Morality isn’t determined by majority rules

New York Times writer Bruni publicly calling for the forced coercion of Christians with religious consciences because he thinks that’s a good idea. No mention of Muslims.

On April 3rd, New York Times columnist Frank Bruni managed to pen an entire op-ed column filled with nothing but the opinion part. Entitled, “Bigotry, the Bible, and the Lessons of Indiana,” Bruni boldly asserts that “homosexuality and Christianity don’t have to be in conflict in any church anywhere.” This is a risible claim, given that every Christian community worldwide for the past 2,000 years (until about yesterday) has been unequivocal on the matter. So what arguments does Bruni advance for his thesis? Actually, there’s only one, and I’ll summarize it: Some Christians have changed their minds to agree with me, and therefore everybody else had better follow suit. Or else.

This is not hyperbole. That is the sum and substance of Bruni’s entire case for why Christians must be “made” to remove homosexuality from the “sin list.” It might look like Bruni is offering other arguments; for example, he makes an appeal to “authorities” like David Gushee, Jimmy Creech, and Matthew Vines. But that’s just another way of repeating his premise: “Some Christians have changed their minds to agree with me.” He refers to recent polls, which always gives the allusion that some strong evidentiary basis is bolstering the argument. But it is just another repetition: “And lots of other people have changed their minds to agree with me.”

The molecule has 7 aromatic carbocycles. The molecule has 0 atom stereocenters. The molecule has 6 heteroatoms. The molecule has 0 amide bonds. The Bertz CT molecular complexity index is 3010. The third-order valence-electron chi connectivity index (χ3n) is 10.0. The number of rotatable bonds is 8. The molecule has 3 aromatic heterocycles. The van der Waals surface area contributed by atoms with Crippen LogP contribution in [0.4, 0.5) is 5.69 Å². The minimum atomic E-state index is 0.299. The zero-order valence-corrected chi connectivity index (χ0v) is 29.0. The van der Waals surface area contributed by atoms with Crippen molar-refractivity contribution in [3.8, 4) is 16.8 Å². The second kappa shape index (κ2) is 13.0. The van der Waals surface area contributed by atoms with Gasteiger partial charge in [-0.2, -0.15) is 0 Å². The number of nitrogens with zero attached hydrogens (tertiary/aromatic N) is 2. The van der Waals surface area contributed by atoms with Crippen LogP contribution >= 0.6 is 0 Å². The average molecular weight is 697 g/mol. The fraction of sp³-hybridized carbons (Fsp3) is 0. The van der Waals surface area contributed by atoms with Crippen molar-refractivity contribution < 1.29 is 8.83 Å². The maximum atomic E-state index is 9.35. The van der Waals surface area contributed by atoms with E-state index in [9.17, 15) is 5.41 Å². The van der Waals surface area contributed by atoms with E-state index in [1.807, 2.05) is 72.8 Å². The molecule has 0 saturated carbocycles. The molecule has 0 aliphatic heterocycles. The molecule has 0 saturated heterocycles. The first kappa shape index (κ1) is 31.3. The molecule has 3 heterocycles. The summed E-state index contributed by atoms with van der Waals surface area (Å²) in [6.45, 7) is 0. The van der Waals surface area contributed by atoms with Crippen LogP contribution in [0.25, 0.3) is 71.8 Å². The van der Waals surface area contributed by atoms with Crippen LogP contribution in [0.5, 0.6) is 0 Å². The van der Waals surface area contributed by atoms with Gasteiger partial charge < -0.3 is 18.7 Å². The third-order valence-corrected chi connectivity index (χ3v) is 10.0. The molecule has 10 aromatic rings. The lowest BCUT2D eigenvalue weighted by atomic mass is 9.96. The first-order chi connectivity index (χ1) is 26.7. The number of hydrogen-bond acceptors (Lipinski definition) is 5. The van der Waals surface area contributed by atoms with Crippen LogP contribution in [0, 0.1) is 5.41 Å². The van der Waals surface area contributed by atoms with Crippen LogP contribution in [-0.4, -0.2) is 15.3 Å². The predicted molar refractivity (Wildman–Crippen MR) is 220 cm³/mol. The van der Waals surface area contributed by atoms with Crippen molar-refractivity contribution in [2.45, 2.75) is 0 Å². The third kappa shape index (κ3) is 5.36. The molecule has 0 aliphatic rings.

So how does he get to his “therefore”? What is the logical connection between “lots of people agree with me” to “everybody else ought to be made to agree with me?” There isn’t any logical connection, and Bruni doesn’t even attempt to make one. In place of an argument, from top to bottom, Bruni’s column is an astonishing list of pure ex cathedra pronouncements. Here are a few worth observing…

Click through to read them.

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